“[o]nly one of these circumstances (paragraph 4(b)(iv)), by necessity, involves a positive action post-registration undertaken in relation to the domain name (using the name to attract custom to a website or other on-line location). The other three circumstances contemplate either a positive action or inaction in relation to the domain name. That is to say, the circumstances identified in paragraphs 4(b)(i), (ii) and (iii) can be found in a situation involving a passive holding of the domain name registration. Of course, these three paragraphs require additional facts (an intention to sell, rent or transfer the registration, for paragraph 4(b)(i); a pattern of conduct preventing a trademark owner’s use of the registration, for paragraph 4(b)(ii); the primary purpose of disrupting the business of a competitor, for paragraph 4(b)(iii)). Nevertheless, the point is that paragraph 4(b) recognises that inaction (e.g. passive holding) in relation to a domain name registration can, in certain circumstances, constitute a domain name being used in bad faith. Furthermore, it must be recalled that the circumstances identified in paragraph 4(b) are “without limitation” - that is, paragraph 4(b) expressly recognises that other circumstances can be evidence that a domain name was registered and is being used in bad faith.

“… The question that then arises is what circumstances of inaction (passive holding) other than those identified in paragraphs 4(b)(i), (ii) and (iii) can constitute a domain name being used in bad faith? This question cannot be answered in the abstract; the question can only be answered in respect of the particular facts of a specific case. That is to say, in considering whether the passive holding of a domain name, following a bad faith registration of it, satisfies the requirements of paragraph 4(a)(iii), the Administrative Panel must give close attention to all the circumstances of the Respondent’s behaviour. A remedy can be obtained under the Uniform Policy only if those circumstances show that the Respondent’s passive holding amounts to acting in bad faith.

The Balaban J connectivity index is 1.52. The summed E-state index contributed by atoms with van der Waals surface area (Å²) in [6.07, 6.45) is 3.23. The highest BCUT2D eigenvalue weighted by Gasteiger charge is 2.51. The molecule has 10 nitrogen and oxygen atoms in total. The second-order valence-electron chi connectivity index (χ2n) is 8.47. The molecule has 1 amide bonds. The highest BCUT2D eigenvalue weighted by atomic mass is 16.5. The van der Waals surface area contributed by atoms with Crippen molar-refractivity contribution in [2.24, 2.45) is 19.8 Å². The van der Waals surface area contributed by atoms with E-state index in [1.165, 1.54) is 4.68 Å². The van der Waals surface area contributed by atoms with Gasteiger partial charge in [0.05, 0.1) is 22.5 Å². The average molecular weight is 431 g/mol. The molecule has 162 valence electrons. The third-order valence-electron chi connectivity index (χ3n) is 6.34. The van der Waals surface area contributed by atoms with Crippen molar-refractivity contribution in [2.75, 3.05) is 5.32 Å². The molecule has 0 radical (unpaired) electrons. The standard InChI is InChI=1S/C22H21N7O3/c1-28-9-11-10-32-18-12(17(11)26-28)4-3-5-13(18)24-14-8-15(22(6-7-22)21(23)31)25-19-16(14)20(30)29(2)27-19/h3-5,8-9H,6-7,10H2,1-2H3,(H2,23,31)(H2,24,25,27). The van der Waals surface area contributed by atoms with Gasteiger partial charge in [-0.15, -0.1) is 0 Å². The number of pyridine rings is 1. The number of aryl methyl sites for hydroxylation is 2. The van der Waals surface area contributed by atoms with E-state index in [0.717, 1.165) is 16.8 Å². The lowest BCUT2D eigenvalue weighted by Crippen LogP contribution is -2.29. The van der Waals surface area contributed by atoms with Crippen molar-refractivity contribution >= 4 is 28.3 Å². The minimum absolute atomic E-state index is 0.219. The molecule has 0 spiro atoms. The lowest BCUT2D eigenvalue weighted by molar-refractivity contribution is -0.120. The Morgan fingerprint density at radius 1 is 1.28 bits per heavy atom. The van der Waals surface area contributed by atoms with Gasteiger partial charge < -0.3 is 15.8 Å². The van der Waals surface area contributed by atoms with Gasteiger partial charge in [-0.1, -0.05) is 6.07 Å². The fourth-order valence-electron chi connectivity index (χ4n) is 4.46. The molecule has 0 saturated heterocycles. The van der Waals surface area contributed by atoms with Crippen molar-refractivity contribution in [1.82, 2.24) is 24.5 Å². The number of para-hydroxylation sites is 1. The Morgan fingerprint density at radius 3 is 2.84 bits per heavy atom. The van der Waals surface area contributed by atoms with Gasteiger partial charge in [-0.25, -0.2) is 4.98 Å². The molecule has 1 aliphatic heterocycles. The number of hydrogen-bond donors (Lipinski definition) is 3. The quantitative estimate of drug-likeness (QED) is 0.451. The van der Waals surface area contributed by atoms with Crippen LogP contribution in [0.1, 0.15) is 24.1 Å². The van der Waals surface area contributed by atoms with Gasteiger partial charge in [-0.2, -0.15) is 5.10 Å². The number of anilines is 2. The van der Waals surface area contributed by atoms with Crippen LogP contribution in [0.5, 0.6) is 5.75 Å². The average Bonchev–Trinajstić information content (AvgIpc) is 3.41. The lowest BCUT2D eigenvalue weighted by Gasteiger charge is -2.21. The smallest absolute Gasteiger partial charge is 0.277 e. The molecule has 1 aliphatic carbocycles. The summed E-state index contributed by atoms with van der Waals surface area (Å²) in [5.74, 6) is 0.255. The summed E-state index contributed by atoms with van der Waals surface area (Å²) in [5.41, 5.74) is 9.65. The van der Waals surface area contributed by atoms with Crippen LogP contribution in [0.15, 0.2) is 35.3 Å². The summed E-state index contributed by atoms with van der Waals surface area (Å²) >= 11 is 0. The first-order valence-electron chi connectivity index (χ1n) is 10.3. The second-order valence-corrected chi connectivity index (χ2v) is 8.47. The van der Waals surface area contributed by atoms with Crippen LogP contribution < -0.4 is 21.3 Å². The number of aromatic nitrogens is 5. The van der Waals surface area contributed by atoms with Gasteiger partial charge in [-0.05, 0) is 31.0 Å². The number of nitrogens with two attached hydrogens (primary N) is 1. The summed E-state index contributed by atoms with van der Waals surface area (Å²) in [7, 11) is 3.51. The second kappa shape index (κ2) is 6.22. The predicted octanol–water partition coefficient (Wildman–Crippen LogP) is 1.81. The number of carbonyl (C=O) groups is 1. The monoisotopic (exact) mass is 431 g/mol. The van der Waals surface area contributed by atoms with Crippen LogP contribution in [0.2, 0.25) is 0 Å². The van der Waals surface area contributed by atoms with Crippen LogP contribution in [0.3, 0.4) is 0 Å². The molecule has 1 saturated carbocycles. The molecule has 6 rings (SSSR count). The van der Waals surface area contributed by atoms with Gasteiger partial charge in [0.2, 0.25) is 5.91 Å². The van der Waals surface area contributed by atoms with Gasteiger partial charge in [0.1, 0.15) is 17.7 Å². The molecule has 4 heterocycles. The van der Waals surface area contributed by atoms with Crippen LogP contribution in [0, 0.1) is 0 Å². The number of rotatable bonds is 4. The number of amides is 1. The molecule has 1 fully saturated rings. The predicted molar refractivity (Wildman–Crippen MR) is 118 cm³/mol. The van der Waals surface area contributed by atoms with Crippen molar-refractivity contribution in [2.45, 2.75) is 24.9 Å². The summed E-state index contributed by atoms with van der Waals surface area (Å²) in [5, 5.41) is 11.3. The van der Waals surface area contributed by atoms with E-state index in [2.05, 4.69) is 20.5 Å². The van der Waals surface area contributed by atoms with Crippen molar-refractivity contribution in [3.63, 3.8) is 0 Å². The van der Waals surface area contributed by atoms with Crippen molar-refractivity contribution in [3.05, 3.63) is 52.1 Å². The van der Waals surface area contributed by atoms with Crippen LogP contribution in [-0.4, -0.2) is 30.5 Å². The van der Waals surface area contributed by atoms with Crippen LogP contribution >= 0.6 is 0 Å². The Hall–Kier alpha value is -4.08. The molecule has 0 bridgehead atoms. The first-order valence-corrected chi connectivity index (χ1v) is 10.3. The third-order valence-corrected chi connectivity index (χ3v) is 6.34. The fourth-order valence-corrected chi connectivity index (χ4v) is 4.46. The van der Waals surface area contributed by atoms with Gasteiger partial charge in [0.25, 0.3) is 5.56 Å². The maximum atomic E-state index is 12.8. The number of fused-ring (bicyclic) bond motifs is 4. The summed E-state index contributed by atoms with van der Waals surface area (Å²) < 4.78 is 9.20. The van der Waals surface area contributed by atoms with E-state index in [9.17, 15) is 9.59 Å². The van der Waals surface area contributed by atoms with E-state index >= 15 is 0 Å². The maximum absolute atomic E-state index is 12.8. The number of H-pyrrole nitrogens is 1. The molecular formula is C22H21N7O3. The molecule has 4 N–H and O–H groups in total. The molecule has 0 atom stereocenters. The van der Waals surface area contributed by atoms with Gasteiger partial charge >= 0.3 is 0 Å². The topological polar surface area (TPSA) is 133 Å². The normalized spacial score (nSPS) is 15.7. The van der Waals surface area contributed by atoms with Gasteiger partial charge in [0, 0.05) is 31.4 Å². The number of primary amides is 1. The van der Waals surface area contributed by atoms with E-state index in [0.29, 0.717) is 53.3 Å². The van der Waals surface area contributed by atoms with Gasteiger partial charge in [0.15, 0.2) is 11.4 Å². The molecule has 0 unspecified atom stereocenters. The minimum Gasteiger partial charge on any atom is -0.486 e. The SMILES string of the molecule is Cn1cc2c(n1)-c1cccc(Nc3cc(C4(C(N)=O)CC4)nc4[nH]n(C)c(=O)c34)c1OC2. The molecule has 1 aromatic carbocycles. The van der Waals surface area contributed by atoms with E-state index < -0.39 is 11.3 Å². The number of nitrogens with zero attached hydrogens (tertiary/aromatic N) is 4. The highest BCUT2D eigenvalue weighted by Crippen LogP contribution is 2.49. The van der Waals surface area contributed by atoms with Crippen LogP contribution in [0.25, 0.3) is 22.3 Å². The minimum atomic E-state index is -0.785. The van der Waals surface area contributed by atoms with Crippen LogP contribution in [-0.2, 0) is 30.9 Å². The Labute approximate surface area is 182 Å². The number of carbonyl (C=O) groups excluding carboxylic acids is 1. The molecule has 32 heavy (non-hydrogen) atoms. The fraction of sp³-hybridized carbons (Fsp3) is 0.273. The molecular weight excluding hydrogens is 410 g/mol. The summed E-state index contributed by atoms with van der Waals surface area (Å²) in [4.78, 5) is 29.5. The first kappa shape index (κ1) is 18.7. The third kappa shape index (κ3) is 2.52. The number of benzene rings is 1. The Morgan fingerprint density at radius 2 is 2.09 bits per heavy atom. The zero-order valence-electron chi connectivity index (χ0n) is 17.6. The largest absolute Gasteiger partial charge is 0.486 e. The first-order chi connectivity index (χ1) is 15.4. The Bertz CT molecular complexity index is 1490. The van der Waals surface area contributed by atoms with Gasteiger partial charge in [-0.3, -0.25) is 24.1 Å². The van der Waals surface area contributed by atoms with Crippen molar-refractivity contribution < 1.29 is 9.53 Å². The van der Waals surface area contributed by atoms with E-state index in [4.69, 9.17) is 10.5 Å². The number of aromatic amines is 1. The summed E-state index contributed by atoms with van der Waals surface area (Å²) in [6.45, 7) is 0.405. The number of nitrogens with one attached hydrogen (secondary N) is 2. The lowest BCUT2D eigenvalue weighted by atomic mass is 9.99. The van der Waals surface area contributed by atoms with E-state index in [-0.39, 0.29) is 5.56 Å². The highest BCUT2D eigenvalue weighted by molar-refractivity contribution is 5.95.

“… The Administrative Panel has considered whether, in the circumstances of this particular Complaint, the passive holding of the domain name by the Respondent amounts to the Respondent acting in bad faith. It concludes that it does. The particular circumstances of this case which lead to this conclusion are:

(i) the Complainant’s trademark has a strong reputation and is widely known, as evidenced by its substantial use in Australia and in other countries,

(ii) the Respondent has provided no evidence whatsoever of any actual or contemplated good faith use by it of the domain name,

(iii) the Respondent has taken active steps to conceal its true identity, by operating under a name that is not a registered business name,

(iv) the Respondent has actively provided, and failed to correct, false contact details, in breach of its registration agreement, and

(v) taking into account all of the above, it is not possible to conceive of any plausible actual or contemplated active use of the domain name by the Respondent that would not be illegitimate, such as by being a passing off, an infringement of consumer protection legislation, or an infringement of the Complainant’s rights under trademark law.

In light of these particular circumstances, the Administrative Panel concludes that the Respondent’s passive holding of the domain name in this particular case satisfies the requirement of paragraph 4(a)(iii) that the domain name ‘is being used in bad faith’ by Respondent.”

The decision in Telstra Corporation Limited v. Nuclear Marshmallows has been cited in numerous subsequent similar fact decisions where, as in this case, there is a conclusive finding of registration of the disputed domain in bad faith but subsequent passive holding of the name by a respondent (see also WIPO Overview of WIPO Panel Views on Selected UDRP Questions at “http://www.wipo.int/amc/en/domains/search/overview/index.html”).

The Panel finds that on the facts of this case the Respondent has both registered and used the disputed domain name in bad faith and so the Complainant has satisfied the third and final limb of the Policy.

7. Decision

For all the foregoing reasons, in accordance with paragraphs 4(i) of the Policy and 15 of the Rules, the Panel orders that the domain name, <mcdonalds.biz> be transferred to the Complainant.


Debrett Lyons
Sole Panelist

Dated: November 13, 2006